Ask the Expert - How ‘Vote Leave’ used social media to win and what this means for the future of digital advertising

In June 2016, the UK voted to leave the EU in a historic referendum.

Both sides of the referendum relied heavily on social media to promote their campaign but it was the leave campaigners who commissioned AggregateIQ to handle their digital ads. Arguably, it was these ads, particularly their use of micro-targeting, that won the vote in such a close race.

The ads featured specific issues such as immigration or animal rights to push the buttons of certain groups of people, based on their age, where they lived and other personal data taken from social media and a personality quiz.

The personality quiz harvested data not only from participants' profiles but also their friends’ data which was allowed by Facebook.

This has raised a lot of questions about data and ethics, the future of social media advertising and personalisation, and the expectations for consumer trust.

We spoke with Peter Andrews, an award-winning marketer and senior lecturer at the University of Hull Business School, to discuss this topic. He'll be speaking about this campaign and its implications in Hull on 16 October. Make sure not to miss his talk and book your tickets here before they sell out.

 

Brands already offer us purchase suggestions based on our data. What has happened differently in this case?

Using data to target consumers is nothing new, but the way that the 'Vote Leave' campaign micro-targeted specific groups of ‘voters’ was done in a way and on a scale that had not been documented before.

The pre-stage testing involved deeper insight into consumer attitudes and behaviours so that social media advertising messages could be targeted at a very granular level. 

In the final week before the referendum over 1,400 different advertising messages were specifically targeted towards ‘voter groups’.  This meant that around 7 million people saw around 1.5 billion digital ads over a short period before going to the voting booth.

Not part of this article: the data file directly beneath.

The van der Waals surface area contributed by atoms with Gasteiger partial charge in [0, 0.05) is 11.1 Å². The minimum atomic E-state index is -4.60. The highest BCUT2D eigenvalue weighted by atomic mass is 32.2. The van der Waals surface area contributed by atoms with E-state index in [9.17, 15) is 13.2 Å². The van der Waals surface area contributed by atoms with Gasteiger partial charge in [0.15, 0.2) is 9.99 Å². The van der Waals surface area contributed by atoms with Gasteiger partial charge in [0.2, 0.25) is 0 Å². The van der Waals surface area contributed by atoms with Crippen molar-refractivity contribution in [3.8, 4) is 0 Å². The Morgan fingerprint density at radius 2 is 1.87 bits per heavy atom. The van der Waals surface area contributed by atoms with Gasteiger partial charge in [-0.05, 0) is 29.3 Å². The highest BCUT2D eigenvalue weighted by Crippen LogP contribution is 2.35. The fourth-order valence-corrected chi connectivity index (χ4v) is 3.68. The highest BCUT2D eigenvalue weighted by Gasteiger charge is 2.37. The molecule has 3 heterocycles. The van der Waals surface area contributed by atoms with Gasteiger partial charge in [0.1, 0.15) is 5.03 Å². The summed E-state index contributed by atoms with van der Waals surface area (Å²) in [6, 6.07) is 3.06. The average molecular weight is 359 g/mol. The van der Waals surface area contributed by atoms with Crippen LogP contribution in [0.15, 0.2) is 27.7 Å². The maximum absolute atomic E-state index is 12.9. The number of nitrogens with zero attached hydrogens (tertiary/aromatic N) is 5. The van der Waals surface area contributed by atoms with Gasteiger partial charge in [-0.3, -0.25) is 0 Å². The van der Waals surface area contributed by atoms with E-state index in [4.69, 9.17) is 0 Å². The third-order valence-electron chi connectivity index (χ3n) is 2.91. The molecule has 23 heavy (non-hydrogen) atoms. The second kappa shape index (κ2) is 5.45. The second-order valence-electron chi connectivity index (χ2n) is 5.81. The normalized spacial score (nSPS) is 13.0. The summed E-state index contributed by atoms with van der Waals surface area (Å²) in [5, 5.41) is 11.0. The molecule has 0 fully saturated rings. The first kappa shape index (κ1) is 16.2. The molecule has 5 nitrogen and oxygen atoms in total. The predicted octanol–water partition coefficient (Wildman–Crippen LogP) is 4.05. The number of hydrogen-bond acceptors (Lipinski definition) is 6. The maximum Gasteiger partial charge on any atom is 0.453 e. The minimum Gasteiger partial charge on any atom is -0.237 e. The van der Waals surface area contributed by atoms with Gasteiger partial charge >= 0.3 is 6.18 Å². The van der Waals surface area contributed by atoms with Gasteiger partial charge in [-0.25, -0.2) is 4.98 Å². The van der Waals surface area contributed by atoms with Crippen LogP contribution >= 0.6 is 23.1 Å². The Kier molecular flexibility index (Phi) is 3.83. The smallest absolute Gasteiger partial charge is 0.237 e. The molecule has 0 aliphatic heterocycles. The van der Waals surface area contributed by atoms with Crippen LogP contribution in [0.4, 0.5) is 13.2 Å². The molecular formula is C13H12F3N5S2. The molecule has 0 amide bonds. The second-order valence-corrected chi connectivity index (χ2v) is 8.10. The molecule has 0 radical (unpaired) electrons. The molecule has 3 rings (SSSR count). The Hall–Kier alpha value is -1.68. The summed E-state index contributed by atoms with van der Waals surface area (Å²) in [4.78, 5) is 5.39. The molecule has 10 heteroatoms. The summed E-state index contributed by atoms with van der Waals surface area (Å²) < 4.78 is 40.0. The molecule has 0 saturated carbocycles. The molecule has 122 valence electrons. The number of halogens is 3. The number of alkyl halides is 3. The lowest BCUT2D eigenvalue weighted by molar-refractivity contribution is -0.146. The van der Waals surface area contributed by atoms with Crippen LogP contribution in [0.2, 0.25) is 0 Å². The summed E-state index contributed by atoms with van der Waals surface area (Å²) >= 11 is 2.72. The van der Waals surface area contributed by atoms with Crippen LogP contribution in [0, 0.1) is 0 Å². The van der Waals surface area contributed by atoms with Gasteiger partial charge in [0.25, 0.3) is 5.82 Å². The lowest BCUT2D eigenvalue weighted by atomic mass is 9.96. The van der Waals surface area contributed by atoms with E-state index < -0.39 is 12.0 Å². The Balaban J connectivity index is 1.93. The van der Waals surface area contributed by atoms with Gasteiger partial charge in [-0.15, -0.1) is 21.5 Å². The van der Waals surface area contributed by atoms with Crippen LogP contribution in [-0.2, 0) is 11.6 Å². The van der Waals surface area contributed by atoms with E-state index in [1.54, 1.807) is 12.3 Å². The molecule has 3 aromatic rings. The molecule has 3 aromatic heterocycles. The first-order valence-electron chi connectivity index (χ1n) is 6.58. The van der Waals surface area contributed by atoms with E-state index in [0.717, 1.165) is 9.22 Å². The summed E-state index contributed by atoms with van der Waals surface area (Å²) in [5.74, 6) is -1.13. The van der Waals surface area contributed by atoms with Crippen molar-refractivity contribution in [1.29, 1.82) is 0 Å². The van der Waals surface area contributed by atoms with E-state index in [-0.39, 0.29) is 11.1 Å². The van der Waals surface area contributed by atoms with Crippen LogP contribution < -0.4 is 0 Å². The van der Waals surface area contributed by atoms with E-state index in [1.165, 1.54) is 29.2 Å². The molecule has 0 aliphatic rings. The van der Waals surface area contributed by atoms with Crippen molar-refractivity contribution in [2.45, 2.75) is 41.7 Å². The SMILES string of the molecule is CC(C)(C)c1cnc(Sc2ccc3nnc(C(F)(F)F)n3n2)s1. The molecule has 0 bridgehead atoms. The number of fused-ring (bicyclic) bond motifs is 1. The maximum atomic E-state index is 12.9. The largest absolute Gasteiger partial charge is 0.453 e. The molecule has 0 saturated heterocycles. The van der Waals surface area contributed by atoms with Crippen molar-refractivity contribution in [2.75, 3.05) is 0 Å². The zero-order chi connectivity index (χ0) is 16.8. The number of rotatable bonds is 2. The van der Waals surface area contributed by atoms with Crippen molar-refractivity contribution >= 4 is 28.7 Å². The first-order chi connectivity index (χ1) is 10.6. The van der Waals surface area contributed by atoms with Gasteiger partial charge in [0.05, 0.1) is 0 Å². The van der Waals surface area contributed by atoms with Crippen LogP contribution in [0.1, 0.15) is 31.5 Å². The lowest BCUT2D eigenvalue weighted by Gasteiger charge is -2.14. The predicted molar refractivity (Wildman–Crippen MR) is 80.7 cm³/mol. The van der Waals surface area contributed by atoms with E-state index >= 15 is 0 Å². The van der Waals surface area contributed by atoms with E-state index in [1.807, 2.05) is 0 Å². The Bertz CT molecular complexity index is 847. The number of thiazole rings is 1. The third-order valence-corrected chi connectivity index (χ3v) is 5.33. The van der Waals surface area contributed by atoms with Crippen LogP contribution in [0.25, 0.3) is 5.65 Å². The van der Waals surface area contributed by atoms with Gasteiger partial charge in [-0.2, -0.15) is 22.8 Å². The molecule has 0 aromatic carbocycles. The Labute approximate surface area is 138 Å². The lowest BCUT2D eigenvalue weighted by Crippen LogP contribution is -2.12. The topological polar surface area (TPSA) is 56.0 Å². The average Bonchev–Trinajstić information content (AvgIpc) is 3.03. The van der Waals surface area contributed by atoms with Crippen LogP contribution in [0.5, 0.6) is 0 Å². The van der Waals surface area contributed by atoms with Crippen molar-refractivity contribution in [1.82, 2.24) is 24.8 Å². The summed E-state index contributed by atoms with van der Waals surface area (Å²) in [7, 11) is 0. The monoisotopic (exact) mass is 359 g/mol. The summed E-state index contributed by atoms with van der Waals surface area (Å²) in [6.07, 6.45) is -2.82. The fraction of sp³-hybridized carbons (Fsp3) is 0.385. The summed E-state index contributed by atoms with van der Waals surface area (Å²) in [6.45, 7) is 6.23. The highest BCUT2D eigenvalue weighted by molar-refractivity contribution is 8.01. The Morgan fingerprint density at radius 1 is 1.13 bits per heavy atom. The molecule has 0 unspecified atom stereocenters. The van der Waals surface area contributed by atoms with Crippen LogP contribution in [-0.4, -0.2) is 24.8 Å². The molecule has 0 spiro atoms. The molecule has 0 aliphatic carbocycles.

Do you think the British public understand the full story of what has happened?

Unfortunately, there is a lot of confusion around what the Leave campaign did.  Traditionally, political marketing had been relatively democratic in that it would be done in the open and debated by all parties and critiqued by the media.  In this case, it was only visible to individuals.

 

How do you think brands could learn from this?

Regardless of your political viewpoint, at the heart of this campaign is mass personalisation or mass one-to-one marketing.  This is a major trend within marketing and one that needs addressing by all marketers. 

The data is clear, micro-targeting with personalisation delivers more return on your investment than other forms of marketing. 

Away from political marketing, we can look at a recent study by the Boston Consulting Group which found that brands which offer personalised products, services or experiences are growing revenues by 6-10%, which is 2-3 times faster than brands that do not. 

Another US study by OneSpot found that personally relevant content increases brand purchase intent for more than three-quarters of consumers and makes half of the consumers willing to pay a premium for the brand.

                                                                                                                                                                                                                 

How do you think this will affect the future of Facebook advertising/personalised advertising?

Fundamentally social media platforms like Facebook need to drive advertising revenue to succeed, as this is their business model. 

In the past, Facebook would have liked to sell advertisers the biggest audiences possible as it directly affects revenue.  However, there is a challenge, in that consumers engage less when advertising is not relevant to them and spend less time on those social media platforms. 

The recent changes to the Facebook algorithm mean that consumers should see more meaningful content and engagement rates are increasing in many cases. 

I expect to see a higher level of targeting and personalisation through social media advertising, but this will come at a cost and is likely to see rates continuing to rise in the foreseeable future.

                                                                                                                                                                                                                                            

How do you think this will affect politicians using social media in the future?

Politicians are increasingly using social media adverting, but the success of the Vote Leave campaign and others (including Labour using dark social media), will see this form of marcoms becoming central to their campaigns.

I expect that we will see a shift to a digital-first approach, which is not entirely new as this is what propelled Obama to his first stint in the White House.  There will, however, be a debate over the ethics of micro-targeting, but this is unlikely to change its use as politicians do everything they can to win votes. 

 

CIM’s upcoming event

If you’ve enjoyed today’s Q&A join us at the CIM’s ‘how ‘Vote Leave’ used social media to win Brexit’ you can book your ticket here

 

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